The most jarring thing about Toronto’s late-game issues was the starkness of the drop-off from 2019-20. You may recall, the title defense team pounded the piss out of teams when the result hung in the balance. That year the Raps outscored opponents by 20 points per 100 possessions, with an offense that hummed along at a 1.2 point per possession clip. And if you recall, it was Siakam who formed half the backbone of that crunch-time attack alongside Kyle Lowry. Whether working as a screener for Lowry, or getting Lowry to screen for him to gain downhill steam, Siakam-involved pick-and-rolls were as sure a bet to score as any two-man game in the league. His true shooting percentage that season was 19.8 percentage points higher than it was in the Tampa season. Even if you think 2019-20 was an outlier, driven by immaculate team chemistry and Lowry operating near the peak of his powers, the same logic applies the other way to a season that saw different available lineups every other night, and four or five critical misses that were mostly shit results borne of sound process. You could also argue coach Nick Nurse should have deployed the Siakam-Lowry two-man game way more often than he did when the team was healthy.
All this is to say Siakam’s bad crunch-time work this season is in no way predictive of late-game struggles to come, especially when you consider the many examples of Siakam’s propensity for big buckets already written in ink. There’s the game-winner against the Suns during his breakout season; last season’s consistent mauling of defenses in the waning moments; and of course that time where he literally scored the championship-winning bucket over one of the three best defenders of the century.
“Okay, all the numbers are fine, but is he really a max player?,” is the final critique of Siakam you’ll hear, and maybe the most common. Thankfully it’s also the dumbest one, and therefore the easiest to dispel. If you don’t think Pascal Siakam is a max player, you don’t understand how the NBA works and has worked for a decade.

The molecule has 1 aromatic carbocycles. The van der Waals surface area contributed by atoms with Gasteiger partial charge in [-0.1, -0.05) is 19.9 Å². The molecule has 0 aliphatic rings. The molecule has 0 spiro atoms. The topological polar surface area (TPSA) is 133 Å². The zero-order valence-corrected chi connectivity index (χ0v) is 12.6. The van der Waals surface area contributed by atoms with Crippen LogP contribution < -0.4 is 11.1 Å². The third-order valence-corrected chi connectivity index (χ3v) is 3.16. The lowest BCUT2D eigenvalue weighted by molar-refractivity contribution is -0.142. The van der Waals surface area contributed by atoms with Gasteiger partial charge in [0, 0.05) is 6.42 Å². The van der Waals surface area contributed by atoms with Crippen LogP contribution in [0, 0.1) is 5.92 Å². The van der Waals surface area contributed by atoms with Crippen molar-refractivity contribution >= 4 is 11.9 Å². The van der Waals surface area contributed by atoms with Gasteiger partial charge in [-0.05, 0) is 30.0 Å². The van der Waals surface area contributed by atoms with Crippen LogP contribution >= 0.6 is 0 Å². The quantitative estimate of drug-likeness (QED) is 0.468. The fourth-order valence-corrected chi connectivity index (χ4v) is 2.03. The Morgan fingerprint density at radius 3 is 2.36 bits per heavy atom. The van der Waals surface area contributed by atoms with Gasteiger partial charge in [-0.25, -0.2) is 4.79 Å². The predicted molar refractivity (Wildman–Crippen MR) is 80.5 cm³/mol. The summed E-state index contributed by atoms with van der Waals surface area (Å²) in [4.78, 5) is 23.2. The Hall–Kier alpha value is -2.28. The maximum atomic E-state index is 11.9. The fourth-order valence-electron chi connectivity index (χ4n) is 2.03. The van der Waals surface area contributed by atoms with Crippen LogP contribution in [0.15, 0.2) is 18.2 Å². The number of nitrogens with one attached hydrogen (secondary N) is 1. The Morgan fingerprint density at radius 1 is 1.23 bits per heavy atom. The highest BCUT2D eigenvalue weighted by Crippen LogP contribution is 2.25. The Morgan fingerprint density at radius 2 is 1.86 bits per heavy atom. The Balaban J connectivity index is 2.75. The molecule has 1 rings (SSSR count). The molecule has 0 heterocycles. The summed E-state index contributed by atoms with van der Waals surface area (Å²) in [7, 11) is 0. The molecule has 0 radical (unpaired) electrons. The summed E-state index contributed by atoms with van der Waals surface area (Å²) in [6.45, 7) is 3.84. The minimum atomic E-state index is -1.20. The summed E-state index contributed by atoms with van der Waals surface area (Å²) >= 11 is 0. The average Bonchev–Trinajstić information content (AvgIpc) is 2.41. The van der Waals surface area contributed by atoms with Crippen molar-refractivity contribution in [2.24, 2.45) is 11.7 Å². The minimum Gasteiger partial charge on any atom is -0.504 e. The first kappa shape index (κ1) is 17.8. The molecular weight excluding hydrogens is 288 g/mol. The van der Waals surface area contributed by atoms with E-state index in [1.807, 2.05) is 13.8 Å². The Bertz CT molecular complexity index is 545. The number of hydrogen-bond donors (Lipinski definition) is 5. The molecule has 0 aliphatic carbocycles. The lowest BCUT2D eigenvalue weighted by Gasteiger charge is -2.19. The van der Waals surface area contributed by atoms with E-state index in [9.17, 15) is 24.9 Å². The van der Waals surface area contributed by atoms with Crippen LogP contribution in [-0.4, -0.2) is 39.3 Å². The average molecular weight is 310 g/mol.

Under the current CBA, there are like 50 dudes in the league who qualify as “max players,” because they make the maximum allowable salary. Not all max players are made equally, of course, but if you want good players on your team, you have to pay them what the market commands. Siakam would have gotten a max from any other team in the league had the Raptors not given him one. It’s the cost of being relevant. Name the last title team that didn’t have multiple max salary players on the books.
This was a clarifying season for Siakam in a lot of ways. He took over the title of “Best Player on the Raptors,” a claim that isn’t made lightly considering Lowry has held the belt with an iron grip since 2013. His newfound playmaking is the kind of developmental success story that any star needs to maintain that status.
But Siakam’s areas of struggle did crystallize an important truth, one that the last two years have been about discovering: He’s not a number one option on a title-worthy team, and likely won’t ever be. But guess what: there are maybe seven or eight players alive who are.
If you’re realistic about Siakam, and take heed of the statistical signs of the last two years, there’s no cause for alarm. Through all the shit, he’s a better basketball player today than he was when the league shut down in mid-March 2020. Instead of projecting the Kawhi role onto him, envision a world in which he’s flanked by a superstar and freed up to assume a less burdensome shot chart, and flex his muscles as one of the most geometry-bending defenders on the planet. You’d be hard-pressed to find a better running mate for a ball-dominant star in the league.
Team building isn’t linear. Not every team drafts a star or two and constructs a team around them over time. Just because you don’t have the number one guy yet doesn’t mean it’s time to cast aside the number two you already have on the roster. Toronto will search for its next alpha. Maybe there’s a trade for another disgruntled star on the horizon, or maybe the Raptors land Cade Cunningham in the draft and everything falls into place. They could also strike out on finding Siakam a leading man to work with. If so that’s a front office problem, not a Siakam one.
The recent news of Siakam’s shoulder surgery and five-month-long recovery is sure to stoke more uncertainty within the fan base about his place within the team, and it’s definitely a tough break for him that he won’t get a shot to tear up Rico Hines’ runs in LA all summer long. But maybe what’s best for Siakam isn’t more basketball after 10 months where the basketball never stopped. Distance, breathing room, and most importantly time, are things Siakam’s never been afforded since becoming Toronto’s surprise star. Maybe it’s time he gets them.